Thousands of Americans have been fighting in Iraq and Afghanistan for 16 years in the longest war in U.S. history. Sadly, there is still no clear end in sight. We’ve lost thousands of soldiers and have seen little progress. In fact, experts believe the Taliban and Islamic terrorist groups have only become stronger.

Senators Take Opposing Stands

On September 11th, the sixteenth anniversary of the 9/11 terrorist attacks, Senator Rand Paul announced a new legislative initiative on the wars in the Middle East. He hopes to repeal the AUMF (Authorization for Use of Military Force), which weakens Congress’ power to declare war. Congress passed the AUMF on September 18th 2001, which authorized the use of U.S. armed forces against those responsible for the 9/11 attacks.

Senator Paul stated:

Repealing the 2001 and 2002 AUMFs would restore respect for the balance of power and reassert Congress’ voice by forcing legislators to specifically approve or disapprove the direction of our foreign policy. If my provision passes, the authorizations would sunset six months later, allowing Congress time for a thorough debate about how we will move forward.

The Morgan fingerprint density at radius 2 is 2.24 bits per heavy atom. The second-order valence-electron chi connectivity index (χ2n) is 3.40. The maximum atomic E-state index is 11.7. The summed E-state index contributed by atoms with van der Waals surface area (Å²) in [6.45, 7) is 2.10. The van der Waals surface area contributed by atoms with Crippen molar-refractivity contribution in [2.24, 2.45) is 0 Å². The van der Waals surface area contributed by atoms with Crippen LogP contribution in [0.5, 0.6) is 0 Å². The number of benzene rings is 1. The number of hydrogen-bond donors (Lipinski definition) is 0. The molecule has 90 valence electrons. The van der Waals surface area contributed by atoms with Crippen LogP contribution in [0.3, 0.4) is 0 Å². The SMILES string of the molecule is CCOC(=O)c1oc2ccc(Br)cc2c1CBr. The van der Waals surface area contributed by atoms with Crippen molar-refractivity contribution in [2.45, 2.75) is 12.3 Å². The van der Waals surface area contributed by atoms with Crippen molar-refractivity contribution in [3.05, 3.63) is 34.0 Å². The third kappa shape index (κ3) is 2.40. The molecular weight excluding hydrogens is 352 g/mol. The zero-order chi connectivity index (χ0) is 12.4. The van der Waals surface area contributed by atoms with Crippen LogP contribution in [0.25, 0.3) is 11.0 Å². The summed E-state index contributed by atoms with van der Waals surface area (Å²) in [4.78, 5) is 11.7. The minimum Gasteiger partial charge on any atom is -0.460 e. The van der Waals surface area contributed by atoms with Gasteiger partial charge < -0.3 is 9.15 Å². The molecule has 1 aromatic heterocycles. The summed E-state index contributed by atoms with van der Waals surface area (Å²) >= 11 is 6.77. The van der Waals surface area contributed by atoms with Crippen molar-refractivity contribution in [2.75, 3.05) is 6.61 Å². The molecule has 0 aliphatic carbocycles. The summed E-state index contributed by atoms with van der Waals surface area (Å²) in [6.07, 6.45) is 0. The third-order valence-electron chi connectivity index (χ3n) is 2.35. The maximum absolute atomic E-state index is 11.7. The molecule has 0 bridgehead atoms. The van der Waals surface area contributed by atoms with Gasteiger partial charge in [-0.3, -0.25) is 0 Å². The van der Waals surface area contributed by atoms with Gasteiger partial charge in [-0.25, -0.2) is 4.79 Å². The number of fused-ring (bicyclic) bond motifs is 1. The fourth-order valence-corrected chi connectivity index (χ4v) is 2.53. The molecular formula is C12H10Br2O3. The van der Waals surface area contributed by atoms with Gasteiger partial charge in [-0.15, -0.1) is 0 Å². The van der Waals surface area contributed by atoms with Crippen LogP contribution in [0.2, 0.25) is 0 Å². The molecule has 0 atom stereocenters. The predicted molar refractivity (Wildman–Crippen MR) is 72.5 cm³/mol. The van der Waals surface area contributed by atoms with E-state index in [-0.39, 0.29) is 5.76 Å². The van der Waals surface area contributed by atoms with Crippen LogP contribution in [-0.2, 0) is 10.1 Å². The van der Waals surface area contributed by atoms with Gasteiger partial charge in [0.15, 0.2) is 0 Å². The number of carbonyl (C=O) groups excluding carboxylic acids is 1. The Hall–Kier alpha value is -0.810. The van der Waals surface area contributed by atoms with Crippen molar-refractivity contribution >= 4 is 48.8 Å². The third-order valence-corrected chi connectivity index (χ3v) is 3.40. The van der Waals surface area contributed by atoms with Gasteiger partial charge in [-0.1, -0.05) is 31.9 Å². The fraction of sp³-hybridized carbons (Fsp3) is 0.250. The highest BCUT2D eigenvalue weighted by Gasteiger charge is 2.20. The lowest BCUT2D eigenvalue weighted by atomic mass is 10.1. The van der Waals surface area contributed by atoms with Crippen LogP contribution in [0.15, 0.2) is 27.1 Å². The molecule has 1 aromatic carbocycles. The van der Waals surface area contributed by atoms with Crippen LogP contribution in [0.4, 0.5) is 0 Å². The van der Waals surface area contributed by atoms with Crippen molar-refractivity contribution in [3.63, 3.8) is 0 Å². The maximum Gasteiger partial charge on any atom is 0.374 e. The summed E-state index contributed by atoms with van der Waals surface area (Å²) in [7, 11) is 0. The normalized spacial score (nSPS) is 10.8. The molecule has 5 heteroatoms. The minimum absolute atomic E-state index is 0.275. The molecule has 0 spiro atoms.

Then, he tweeted:

He also noted that the U.S. has lost trillions of dollars and thousands of lives, with very little payoff. Indeed, contrary to President Trump’s suggestion of a possible victory in the Middle East, a stalemate is the only foreseeable outcome at this point. We probably won’t lose, but we might not win either.

Other Senators, such as Senator Marco Rubio, seem to disagree with Senator Paul’s attempt to end the war. In fact, Senator Rubio praised President Trump’s aggressive Afghan strategy.

Congress Should Declare War

Senator Paul ultimately wants Congress to regain control over war powers and be able to vote on whether the U.S. should engage in war. In recent years, Congress has left those questions to the president. However, this is unconstitutional. The role of declaring war is an enumerated power delegated to Congress in the Constitution, meaning that these decisions should return to their discretion.

Although the war is costly and seemingly endless, I believe Senator Rubio’s approach is the safest. ISIS, Al Qaeda, and the Taliban are dangerous groups. However, I also agree with Senator Paul that the power to declare war should rightly return to Congress.